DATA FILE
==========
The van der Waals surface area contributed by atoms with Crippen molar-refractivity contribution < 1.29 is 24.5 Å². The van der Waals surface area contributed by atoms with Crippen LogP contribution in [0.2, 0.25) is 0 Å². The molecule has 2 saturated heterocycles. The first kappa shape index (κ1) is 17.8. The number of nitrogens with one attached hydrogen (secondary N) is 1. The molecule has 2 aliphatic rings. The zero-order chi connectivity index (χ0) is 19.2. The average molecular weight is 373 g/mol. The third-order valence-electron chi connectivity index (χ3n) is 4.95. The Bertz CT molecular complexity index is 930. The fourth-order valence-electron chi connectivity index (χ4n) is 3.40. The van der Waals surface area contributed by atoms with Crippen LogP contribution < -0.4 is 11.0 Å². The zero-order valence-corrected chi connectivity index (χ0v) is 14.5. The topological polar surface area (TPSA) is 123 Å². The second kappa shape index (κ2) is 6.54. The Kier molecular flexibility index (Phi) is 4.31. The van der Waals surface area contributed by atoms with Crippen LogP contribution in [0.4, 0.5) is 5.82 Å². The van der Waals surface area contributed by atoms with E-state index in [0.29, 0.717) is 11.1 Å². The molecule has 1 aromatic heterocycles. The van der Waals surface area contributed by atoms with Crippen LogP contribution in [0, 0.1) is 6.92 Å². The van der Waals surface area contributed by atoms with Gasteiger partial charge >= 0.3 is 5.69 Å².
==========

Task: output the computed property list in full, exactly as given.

The van der Waals surface area contributed by atoms with Crippen molar-refractivity contribution < 1.29 is 24.5 Å². The van der Waals surface area contributed by atoms with Crippen LogP contribution in [0.2, 0.25) is 0 Å². The molecule has 2 saturated heterocycles. The first kappa shape index (κ1) is 17.8. The number of nitrogens with one attached hydrogen (secondary N) is 1. The molecule has 2 aliphatic rings. The zero-order chi connectivity index (χ0) is 19.2. The average molecular weight is 373 g/mol. The third-order valence-electron chi connectivity index (χ3n) is 4.95. The Bertz CT molecular complexity index is 930. The fourth-order valence-electron chi connectivity index (χ4n) is 3.40. The van der Waals surface area contributed by atoms with Crippen LogP contribution < -0.4 is 11.0 Å². The zero-order valence-corrected chi connectivity index (χ0v) is 14.5. The topological polar surface area (TPSA) is 123 Å². The second kappa shape index (κ2) is 6.54. The Kier molecular flexibility index (Phi) is 4.31. The van der Waals surface area contributed by atoms with Crippen LogP contribution in [0.4, 0.5) is 5.82 Å². The van der Waals surface area contributed by atoms with E-state index in [0.29, 0.717) is 11.1 Å². The molecule has 1 aromatic heterocycles. The van der Waals surface area contributed by atoms with Crippen LogP contribution in [0, 0.1) is 6.92 Å². The van der Waals surface area contributed by atoms with Gasteiger partial charge >= 0.3 is 5.69 Å².